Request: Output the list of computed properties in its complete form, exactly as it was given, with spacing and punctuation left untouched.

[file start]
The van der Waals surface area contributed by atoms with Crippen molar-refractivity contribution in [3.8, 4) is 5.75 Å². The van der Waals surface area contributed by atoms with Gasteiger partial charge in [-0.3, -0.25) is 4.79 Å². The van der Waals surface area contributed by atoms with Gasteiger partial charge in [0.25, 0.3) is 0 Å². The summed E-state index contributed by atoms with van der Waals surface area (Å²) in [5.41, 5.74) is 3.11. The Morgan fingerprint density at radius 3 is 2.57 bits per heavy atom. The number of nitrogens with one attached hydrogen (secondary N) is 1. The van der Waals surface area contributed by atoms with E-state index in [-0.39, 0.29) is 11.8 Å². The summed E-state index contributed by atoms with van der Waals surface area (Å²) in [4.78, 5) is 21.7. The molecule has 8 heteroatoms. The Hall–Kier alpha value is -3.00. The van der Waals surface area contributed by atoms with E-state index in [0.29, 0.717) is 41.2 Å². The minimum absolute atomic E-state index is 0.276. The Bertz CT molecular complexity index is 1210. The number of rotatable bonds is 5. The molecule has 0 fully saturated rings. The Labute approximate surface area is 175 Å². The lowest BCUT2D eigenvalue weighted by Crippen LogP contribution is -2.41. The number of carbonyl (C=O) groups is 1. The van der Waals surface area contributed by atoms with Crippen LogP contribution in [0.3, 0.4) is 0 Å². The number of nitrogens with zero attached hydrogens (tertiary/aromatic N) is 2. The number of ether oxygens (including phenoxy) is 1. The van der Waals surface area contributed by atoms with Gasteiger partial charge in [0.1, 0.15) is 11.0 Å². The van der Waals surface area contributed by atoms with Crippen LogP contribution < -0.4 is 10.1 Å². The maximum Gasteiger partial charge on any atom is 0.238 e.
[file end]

The van der Waals surface area contributed by atoms with Crippen molar-refractivity contribution in [3.8, 4) is 5.75 Å². The van der Waals surface area contributed by atoms with Gasteiger partial charge in [-0.3, -0.25) is 4.79 Å². The van der Waals surface area contributed by atoms with Gasteiger partial charge in [0.25, 0.3) is 0 Å². The summed E-state index contributed by atoms with van der Waals surface area (Å²) in [5.41, 5.74) is 3.11. The Morgan fingerprint density at radius 3 is 2.57 bits per heavy atom. The number of nitrogens with one attached hydrogen (secondary N) is 1. The van der Waals surface area contributed by atoms with E-state index in [-0.39, 0.29) is 11.8 Å². The summed E-state index contributed by atoms with van der Waals surface area (Å²) in [4.78, 5) is 21.7. The molecule has 8 heteroatoms. The Hall–Kier alpha value is -3.00. The van der Waals surface area contributed by atoms with E-state index in [0.29, 0.717) is 41.2 Å². The minimum absolute atomic E-state index is 0.276. The Bertz CT molecular complexity index is 1210. The number of rotatable bonds is 5. The molecule has 0 fully saturated rings. The Labute approximate surface area is 175 Å². The lowest BCUT2D eigenvalue weighted by Crippen LogP contribution is -2.41. The number of carbonyl (C=O) groups is 1. The van der Waals surface area contributed by atoms with Crippen LogP contribution in [0.3, 0.4) is 0 Å². The number of nitrogens with zero attached hydrogens (tertiary/aromatic N) is 2. The number of ether oxygens (including phenoxy) is 1. The van der Waals surface area contributed by atoms with Gasteiger partial charge in [0.1, 0.15) is 11.0 Å². The van der Waals surface area contributed by atoms with Crippen LogP contribution < -0.4 is 10.1 Å². The maximum Gasteiger partial charge on any atom is 0.238 e.